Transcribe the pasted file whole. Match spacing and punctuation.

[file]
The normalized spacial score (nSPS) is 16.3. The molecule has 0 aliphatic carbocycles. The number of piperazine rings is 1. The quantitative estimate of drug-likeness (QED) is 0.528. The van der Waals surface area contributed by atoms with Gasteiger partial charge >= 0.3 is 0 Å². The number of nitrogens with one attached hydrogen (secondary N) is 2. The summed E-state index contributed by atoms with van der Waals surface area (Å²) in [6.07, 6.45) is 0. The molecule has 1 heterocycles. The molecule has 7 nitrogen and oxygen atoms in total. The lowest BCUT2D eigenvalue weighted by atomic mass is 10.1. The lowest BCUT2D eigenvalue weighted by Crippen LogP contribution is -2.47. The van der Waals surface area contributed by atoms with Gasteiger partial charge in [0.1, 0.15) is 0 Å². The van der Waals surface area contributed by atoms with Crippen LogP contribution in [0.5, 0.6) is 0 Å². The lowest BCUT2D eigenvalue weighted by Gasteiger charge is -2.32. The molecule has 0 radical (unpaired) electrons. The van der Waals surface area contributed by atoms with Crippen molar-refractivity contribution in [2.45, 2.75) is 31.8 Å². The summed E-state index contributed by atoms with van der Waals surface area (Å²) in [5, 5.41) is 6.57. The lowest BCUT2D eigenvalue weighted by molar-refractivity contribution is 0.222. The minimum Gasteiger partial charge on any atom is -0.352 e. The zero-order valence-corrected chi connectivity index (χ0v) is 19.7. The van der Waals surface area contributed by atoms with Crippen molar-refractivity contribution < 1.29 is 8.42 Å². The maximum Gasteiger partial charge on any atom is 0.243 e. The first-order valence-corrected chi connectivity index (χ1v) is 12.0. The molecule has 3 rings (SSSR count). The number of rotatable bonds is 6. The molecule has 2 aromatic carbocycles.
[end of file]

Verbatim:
The normalized spacial score (nSPS) is 16.3. The molecule has 0 aliphatic carbocycles. The number of piperazine rings is 1. The quantitative estimate of drug-likeness (QED) is 0.528. The van der Waals surface area contributed by atoms with Gasteiger partial charge >= 0.3 is 0 Å². The number of nitrogens with one attached hydrogen (secondary N) is 2. The summed E-state index contributed by atoms with van der Waals surface area (Å²) in [6.07, 6.45) is 0. The molecule has 1 heterocycles. The molecule has 7 nitrogen and oxygen atoms in total. The lowest BCUT2D eigenvalue weighted by atomic mass is 10.1. The lowest BCUT2D eigenvalue weighted by Crippen LogP contribution is -2.47. The van der Waals surface area contributed by atoms with Gasteiger partial charge in [0.1, 0.15) is 0 Å². The van der Waals surface area contributed by atoms with Crippen LogP contribution in [0.5, 0.6) is 0 Å². The lowest BCUT2D eigenvalue weighted by Gasteiger charge is -2.32. The molecule has 0 radical (unpaired) electrons. The van der Waals surface area contributed by atoms with Crippen molar-refractivity contribution in [2.45, 2.75) is 31.8 Å². The summed E-state index contributed by atoms with van der Waals surface area (Å²) in [5, 5.41) is 6.57. The lowest BCUT2D eigenvalue weighted by molar-refractivity contribution is 0.222. The minimum Gasteiger partial charge on any atom is -0.352 e. The zero-order valence-corrected chi connectivity index (χ0v) is 19.7. The van der Waals surface area contributed by atoms with Crippen molar-refractivity contribution < 1.29 is 8.42 Å². The maximum Gasteiger partial charge on any atom is 0.243 e. The first-order valence-corrected chi connectivity index (χ1v) is 12.0. The molecule has 3 rings (SSSR count). The number of rotatable bonds is 6. The molecule has 2 aromatic carbocycles.